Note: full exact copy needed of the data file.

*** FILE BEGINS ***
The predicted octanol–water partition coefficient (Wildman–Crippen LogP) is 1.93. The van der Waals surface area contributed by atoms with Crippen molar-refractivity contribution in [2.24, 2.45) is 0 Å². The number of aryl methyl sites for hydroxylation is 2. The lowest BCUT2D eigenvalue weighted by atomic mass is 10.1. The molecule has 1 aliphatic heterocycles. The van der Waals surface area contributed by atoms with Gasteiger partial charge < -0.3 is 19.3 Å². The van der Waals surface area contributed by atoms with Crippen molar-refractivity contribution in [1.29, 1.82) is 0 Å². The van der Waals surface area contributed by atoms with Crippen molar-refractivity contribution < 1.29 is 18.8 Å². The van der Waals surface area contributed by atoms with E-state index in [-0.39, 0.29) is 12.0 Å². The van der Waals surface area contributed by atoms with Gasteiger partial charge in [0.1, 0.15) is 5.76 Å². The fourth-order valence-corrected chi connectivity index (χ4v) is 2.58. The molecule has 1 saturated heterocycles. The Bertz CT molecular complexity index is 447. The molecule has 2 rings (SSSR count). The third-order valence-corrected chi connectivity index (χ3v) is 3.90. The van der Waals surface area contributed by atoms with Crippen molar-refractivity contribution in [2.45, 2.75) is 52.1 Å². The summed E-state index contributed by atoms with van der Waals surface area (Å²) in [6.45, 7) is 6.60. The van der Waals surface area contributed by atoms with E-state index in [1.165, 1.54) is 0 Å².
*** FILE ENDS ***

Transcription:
The predicted octanol–water partition coefficient (Wildman–Crippen LogP) is 1.93. The van der Waals surface area contributed by atoms with Crippen molar-refractivity contribution in [2.24, 2.45) is 0 Å². The number of aryl methyl sites for hydroxylation is 2. The lowest BCUT2D eigenvalue weighted by atomic mass is 10.1. The molecule has 1 aliphatic heterocycles. The van der Waals surface area contributed by atoms with Gasteiger partial charge < -0.3 is 19.3 Å². The van der Waals surface area contributed by atoms with Crippen molar-refractivity contribution in [1.29, 1.82) is 0 Å². The van der Waals surface area contributed by atoms with Crippen molar-refractivity contribution < 1.29 is 18.8 Å². The van der Waals surface area contributed by atoms with E-state index in [-0.39, 0.29) is 12.0 Å². The van der Waals surface area contributed by atoms with Gasteiger partial charge in [0.1, 0.15) is 5.76 Å². The fourth-order valence-corrected chi connectivity index (χ4v) is 2.58. The molecule has 1 saturated heterocycles. The Bertz CT molecular complexity index is 447. The molecule has 2 rings (SSSR count). The third-order valence-corrected chi connectivity index (χ3v) is 3.90. The van der Waals surface area contributed by atoms with Crippen molar-refractivity contribution in [2.45, 2.75) is 52.1 Å². The summed E-state index contributed by atoms with van der Waals surface area (Å²) in [6.45, 7) is 6.60. The van der Waals surface area contributed by atoms with E-state index in [1.165, 1.54) is 0 Å².